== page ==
But on an album filled with touching moments and honest plunges into personal experience, perhaps the most profound encounter comes from its final breath. “Secret,” the song that came to Jackson while driving, tells a story of addiction, loss, and the heartbreak that accompanies not just death itself but of a failure to fulfill dreams and to escape the tethers of home. As Jackson’s gorgeous voice belts out the chorus of “All the walls inside me fell down/ I don’t want my bones to be buried in this town,” know that the emotion, just like the story, is real. “That chorus came to my mind first,” she says, “and I started screaming it, like I was channeling the person in that song. A lot of little feelings that hurt me, or that I have suppressed, sometimes pop up when I sing. If you push a buoy down in the water then let go, it shoots up quickly. Sometimes that happens with sadness in my songwriting.”
Whether holding down the buoy of your feelings or holding up a mirror to your life, self-examination and reflection is no easy undertaking, especially when mining your darkest moments for material to put into song. With Wilderness, Jade Jackson has braved the depths of her soul and figured out a course for survival—though she will be the first to admit that her journey still has miles to go.
“The message of ‘Wilderness’ is in how to get through all those tough situations—if you visualize yourself somewhere, all that good energy and intention can get you where you want to be. That doesn’t happen if you have doubt or fear; in the wilderness, it’ll get you eaten by a lion. So you have to figure out how to get through it. There are always solutions if you’re open to them.”
Jason Hawk Harris hit rock bottom during the writing and recording of his debut full-length Love & the Dark. In the last few years, the Houston-born-and-raised, Los Angeles-based musician endured life-altering hardships—illness, death, familial strife, and addiction—yet from these trials, a luxuriant and confident vision of art country emerged.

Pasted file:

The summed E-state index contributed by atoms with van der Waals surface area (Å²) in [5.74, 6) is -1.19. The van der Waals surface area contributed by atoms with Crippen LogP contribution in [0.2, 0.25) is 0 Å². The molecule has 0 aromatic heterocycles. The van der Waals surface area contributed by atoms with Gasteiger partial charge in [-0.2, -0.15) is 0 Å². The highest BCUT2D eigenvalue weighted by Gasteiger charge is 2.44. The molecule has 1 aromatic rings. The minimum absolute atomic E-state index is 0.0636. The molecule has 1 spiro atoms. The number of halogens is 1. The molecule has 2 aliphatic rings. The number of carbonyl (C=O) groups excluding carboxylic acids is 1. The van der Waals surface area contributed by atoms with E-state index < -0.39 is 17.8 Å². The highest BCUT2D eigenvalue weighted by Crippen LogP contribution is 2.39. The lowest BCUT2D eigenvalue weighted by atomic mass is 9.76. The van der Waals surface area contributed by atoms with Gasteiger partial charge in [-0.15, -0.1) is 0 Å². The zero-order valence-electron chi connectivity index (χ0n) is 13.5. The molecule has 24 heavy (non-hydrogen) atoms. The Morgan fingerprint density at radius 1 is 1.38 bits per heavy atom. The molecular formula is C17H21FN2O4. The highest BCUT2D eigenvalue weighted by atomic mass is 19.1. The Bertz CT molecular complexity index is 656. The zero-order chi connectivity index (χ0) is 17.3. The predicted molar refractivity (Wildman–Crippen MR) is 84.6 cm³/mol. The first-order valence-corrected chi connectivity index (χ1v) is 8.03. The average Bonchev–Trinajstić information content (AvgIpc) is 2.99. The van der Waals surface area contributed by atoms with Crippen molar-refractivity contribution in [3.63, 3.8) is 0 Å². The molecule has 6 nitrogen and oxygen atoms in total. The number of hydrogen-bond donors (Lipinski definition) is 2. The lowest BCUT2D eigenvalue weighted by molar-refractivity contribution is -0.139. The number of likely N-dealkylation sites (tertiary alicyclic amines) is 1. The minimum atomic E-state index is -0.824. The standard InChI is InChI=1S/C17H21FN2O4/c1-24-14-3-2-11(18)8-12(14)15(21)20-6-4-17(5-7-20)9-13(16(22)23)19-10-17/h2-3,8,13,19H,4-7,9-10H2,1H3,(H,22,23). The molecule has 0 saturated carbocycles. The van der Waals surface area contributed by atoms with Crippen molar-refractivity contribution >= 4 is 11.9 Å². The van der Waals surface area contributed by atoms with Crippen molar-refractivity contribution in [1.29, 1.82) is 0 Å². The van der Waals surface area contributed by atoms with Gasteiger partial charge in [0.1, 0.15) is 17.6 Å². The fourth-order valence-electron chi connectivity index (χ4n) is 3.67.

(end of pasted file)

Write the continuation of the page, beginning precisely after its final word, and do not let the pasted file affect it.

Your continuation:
Bloodshot first caught Jason at Folk Alliance in Kansas City in 2018, when he gave goosebumps to everyone within the dingy walls of a tiny hotel room with his evocative, powerful, and unrestrained live duo set. Later in the year, he opened up for our own Sarah Shook & the Disarmers on a run of tour dates, after which Sarah relayed her wholehearted approval.
With an unlikely background, Harris is a singer/guitarist/songwriter who walks his own line, one that touches on Lyle Lovett’s lyrical frankness, John Moreland’s punk cerebralism and Judee Sill’s mysticism and orchestral sensibility. There’s even the literary and sonic audacity of an early Steve Earle, an outlaw unafraid to embrace harmony.
After writing thousands of measures of classical music, though, Harris found himself drawn back to the country, folk, and rock music that had soundtracked his early childhood. He'd grown up listening to classic crooners like Hank Williams, Roy Orbison, Jim Croce, Patsy Cline, and Elvis. Harris's music draws a distinct bridge between his country and classical roots and reaches far beyond rootsy influence. There are complex chords, acrobatic arrangements, and unexpected intervals, results of a stirring and compelling musical culture clash.
Jason’s grandfather exposed him to country music at an early age, and his family celebrated holidays with group sing-alongs. In his teens, Harris began listening to punk, indie rock, and, notably, Queen. In some part inspired by the instrumental flair of Freddie Mercury & Co., he later took the educational plunge into classical composition and was eventually wait-listed for the master’s program at UCLA, when things took a turn.
While touring and performing in the indie folk band The Show Ponies, Jason started writing his own songs, intuitively returning to his country roots but incorporating his classical and rock ‘n’ roll performance skills. He released his first solo offering, the Formaldehyde, Tobacco and Tulips EP in 2017 and hit the road.
Meanwhile, his world fell apart: his mother died from complications of alcoholism; his father went bankrupt after being sued by the King of Morocco; his sister was diagnosed with multiple sclerosis and gave birth to a premature son with cerebral palsy; and—subsequently—Jason got sidetracked by his own vices.
While his music acknowledges mortality, pain, and hardship, it’s also Jason Hawk Harris’s way of working through it.